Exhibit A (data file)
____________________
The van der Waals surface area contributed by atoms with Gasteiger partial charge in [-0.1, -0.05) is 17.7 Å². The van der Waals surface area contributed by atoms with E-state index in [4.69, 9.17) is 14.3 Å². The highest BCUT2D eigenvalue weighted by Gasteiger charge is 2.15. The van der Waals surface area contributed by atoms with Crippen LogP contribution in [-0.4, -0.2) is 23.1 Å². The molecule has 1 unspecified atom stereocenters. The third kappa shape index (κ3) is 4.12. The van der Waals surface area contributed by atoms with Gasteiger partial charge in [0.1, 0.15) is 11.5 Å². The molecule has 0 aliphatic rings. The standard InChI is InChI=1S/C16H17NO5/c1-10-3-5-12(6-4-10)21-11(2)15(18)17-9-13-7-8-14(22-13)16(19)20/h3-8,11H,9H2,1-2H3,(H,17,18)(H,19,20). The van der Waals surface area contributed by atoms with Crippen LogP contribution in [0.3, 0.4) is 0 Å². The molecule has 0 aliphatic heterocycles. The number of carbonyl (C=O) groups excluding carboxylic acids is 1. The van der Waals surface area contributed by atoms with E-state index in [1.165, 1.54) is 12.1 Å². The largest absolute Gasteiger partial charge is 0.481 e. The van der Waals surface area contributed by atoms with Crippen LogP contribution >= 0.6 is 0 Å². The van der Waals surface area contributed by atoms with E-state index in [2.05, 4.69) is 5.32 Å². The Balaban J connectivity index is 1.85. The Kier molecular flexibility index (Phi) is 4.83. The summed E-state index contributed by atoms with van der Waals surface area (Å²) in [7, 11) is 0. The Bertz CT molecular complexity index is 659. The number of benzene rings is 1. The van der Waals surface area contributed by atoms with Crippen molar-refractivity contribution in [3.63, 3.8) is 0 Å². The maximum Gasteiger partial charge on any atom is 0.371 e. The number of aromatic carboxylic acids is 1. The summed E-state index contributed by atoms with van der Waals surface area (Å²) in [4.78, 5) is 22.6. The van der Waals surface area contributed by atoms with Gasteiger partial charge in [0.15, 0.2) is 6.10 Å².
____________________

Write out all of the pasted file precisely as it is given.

The van der Waals surface area contributed by atoms with Gasteiger partial charge in [-0.1, -0.05) is 17.7 Å². The van der Waals surface area contributed by atoms with E-state index in [4.69, 9.17) is 14.3 Å². The highest BCUT2D eigenvalue weighted by Gasteiger charge is 2.15. The van der Waals surface area contributed by atoms with Crippen LogP contribution in [-0.4, -0.2) is 23.1 Å². The molecule has 1 unspecified atom stereocenters. The third kappa shape index (κ3) is 4.12. The van der Waals surface area contributed by atoms with Gasteiger partial charge in [0.1, 0.15) is 11.5 Å². The molecule has 0 aliphatic rings. The standard InChI is InChI=1S/C16H17NO5/c1-10-3-5-12(6-4-10)21-11(2)15(18)17-9-13-7-8-14(22-13)16(19)20/h3-8,11H,9H2,1-2H3,(H,17,18)(H,19,20). The van der Waals surface area contributed by atoms with Crippen LogP contribution in [0.3, 0.4) is 0 Å². The molecule has 0 aliphatic heterocycles. The number of carbonyl (C=O) groups excluding carboxylic acids is 1. The van der Waals surface area contributed by atoms with E-state index in [1.165, 1.54) is 12.1 Å². The largest absolute Gasteiger partial charge is 0.481 e. The van der Waals surface area contributed by atoms with Crippen LogP contribution >= 0.6 is 0 Å². The van der Waals surface area contributed by atoms with E-state index in [2.05, 4.69) is 5.32 Å². The Balaban J connectivity index is 1.85. The Kier molecular flexibility index (Phi) is 4.83. The summed E-state index contributed by atoms with van der Waals surface area (Å²) in [7, 11) is 0. The Bertz CT molecular complexity index is 659. The number of benzene rings is 1. The van der Waals surface area contributed by atoms with Crippen molar-refractivity contribution in [3.63, 3.8) is 0 Å². The maximum Gasteiger partial charge on any atom is 0.371 e. The number of aromatic carboxylic acids is 1. The summed E-state index contributed by atoms with van der Waals surface area (Å²) in [4.78, 5) is 22.6. The van der Waals surface area contributed by atoms with Gasteiger partial charge in [0.15, 0.2) is 6.10 Å².